University of Regina seeks evidence in alleged cheating during ethics class
REGINA – A provost at the University of Regina says they will investigate allegations of students cheating in an ethics class if they are able to get concrete evidence.
Thomas Chase, who is vice-president academic, is responding to a CBC investigation that a significant number of students are suspected of cheating in a fourth-year law and professionalism class.
The allegations were reported by two students from the faculty who say they saw other students cheat during a law and professionalism quiz.
Chase says it’s unfortunate to hear of such allegations, particularly in a class focused on ethics and says they aren’t investigating the Feb. 6 allegations because the university doesn’t have any evidence.
He says a second case on Feb. 27 is being investigated, but so far, no one involved in cheating has been identified.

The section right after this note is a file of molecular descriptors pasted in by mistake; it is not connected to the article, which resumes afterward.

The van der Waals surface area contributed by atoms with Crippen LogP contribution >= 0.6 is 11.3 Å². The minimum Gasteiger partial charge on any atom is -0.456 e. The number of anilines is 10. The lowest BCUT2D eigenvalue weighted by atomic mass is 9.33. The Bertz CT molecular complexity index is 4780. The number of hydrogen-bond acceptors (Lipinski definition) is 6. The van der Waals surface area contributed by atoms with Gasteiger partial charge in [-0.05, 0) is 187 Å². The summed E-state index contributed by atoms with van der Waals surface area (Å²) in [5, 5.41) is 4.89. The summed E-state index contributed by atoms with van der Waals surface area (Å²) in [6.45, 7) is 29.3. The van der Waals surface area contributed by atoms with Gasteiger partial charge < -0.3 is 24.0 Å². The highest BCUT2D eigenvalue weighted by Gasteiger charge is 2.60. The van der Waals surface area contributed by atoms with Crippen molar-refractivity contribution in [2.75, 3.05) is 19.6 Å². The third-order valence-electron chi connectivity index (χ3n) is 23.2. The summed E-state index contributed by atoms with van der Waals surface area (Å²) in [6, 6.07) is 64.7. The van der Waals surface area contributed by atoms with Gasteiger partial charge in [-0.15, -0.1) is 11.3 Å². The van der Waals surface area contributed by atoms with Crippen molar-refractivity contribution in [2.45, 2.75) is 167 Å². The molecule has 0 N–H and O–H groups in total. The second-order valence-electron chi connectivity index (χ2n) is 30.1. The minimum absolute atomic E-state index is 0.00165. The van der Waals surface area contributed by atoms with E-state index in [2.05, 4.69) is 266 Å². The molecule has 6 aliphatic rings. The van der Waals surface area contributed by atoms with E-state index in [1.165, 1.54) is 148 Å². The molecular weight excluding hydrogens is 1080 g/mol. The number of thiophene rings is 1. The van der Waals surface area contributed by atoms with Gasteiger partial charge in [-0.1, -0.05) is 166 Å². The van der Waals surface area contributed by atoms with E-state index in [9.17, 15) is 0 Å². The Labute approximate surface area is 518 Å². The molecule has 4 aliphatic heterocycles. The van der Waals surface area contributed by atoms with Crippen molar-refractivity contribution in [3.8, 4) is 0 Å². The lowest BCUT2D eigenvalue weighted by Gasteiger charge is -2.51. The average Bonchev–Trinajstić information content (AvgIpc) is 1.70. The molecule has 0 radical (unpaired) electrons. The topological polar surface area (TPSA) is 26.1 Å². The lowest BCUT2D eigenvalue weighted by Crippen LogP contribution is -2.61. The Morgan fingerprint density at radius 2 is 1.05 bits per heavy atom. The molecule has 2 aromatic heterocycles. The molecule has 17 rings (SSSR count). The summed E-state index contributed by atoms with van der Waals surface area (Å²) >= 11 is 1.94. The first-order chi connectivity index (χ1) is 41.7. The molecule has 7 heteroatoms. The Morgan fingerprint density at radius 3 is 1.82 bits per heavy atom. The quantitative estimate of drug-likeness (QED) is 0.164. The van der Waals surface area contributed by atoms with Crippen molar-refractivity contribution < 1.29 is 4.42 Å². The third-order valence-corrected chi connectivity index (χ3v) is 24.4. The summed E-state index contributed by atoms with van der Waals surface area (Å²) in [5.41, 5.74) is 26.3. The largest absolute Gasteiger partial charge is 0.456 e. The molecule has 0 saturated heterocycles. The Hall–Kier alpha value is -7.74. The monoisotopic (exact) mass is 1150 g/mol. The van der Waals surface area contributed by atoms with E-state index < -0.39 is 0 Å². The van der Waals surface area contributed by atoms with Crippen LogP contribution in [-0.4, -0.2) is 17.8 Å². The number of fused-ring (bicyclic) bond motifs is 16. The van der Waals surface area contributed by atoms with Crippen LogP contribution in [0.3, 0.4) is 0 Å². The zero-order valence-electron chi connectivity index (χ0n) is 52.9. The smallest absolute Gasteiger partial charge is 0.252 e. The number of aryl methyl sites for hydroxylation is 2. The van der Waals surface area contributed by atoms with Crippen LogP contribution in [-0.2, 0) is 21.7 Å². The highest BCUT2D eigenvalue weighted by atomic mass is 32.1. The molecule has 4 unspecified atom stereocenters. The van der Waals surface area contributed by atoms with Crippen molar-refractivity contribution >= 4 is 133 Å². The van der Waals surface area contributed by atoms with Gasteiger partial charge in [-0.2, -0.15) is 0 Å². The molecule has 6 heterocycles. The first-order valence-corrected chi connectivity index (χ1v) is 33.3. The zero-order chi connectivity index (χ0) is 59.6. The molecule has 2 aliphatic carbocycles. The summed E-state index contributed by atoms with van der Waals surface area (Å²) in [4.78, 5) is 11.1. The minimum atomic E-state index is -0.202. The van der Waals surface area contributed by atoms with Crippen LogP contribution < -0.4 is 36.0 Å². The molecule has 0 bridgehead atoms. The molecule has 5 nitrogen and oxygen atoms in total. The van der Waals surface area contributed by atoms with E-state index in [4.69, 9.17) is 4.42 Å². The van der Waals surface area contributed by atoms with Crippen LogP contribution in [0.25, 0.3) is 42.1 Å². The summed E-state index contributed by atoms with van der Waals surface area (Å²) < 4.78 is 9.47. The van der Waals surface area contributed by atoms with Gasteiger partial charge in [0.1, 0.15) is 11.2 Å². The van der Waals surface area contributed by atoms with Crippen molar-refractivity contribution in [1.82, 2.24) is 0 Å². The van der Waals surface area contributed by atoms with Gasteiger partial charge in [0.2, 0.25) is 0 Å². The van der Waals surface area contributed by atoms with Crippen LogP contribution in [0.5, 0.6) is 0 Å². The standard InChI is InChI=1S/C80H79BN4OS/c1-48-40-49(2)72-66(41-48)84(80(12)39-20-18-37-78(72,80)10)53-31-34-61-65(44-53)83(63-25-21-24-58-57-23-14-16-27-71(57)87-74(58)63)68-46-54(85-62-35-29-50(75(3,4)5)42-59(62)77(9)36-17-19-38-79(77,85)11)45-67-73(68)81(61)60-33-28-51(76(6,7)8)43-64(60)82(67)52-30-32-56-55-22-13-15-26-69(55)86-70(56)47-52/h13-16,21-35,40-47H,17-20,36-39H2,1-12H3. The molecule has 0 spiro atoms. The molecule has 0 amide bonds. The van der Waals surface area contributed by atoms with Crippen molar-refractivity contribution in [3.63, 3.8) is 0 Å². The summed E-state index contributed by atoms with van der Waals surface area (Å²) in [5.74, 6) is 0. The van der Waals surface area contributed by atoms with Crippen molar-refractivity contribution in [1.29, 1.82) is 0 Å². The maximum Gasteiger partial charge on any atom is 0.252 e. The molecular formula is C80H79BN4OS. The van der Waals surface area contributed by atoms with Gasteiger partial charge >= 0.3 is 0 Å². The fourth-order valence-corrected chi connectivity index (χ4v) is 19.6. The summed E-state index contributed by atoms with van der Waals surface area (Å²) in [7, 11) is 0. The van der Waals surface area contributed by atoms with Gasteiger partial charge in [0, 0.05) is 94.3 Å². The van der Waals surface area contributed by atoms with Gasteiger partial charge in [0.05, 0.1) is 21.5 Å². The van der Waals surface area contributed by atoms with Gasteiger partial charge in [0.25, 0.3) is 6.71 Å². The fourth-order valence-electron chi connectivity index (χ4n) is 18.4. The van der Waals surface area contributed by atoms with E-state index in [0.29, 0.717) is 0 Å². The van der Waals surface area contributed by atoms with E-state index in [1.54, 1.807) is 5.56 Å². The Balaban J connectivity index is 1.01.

If either case is proven, the students involved could fail the assignment, fail the entire course, be suspended or even get expelled from the university.
It’s the second time in less than a year the faculty of engineering has been at the centre of a cheating controversy.
Grading irregularities were recorded in four classes in August of 2017.
“We take all allegations of cheating seriously, as does every university in the Country,” said Vianne Timmons, University of Regina President. “We will work and continue to work with every faculty on campus to make sure that these incidents are reduced.”
Timmons said she is concerned these allegations hurt the reputation of the university, and confirmed that if they find the cheaters, sanctions will be implemented.
© 2018 The Canadian Press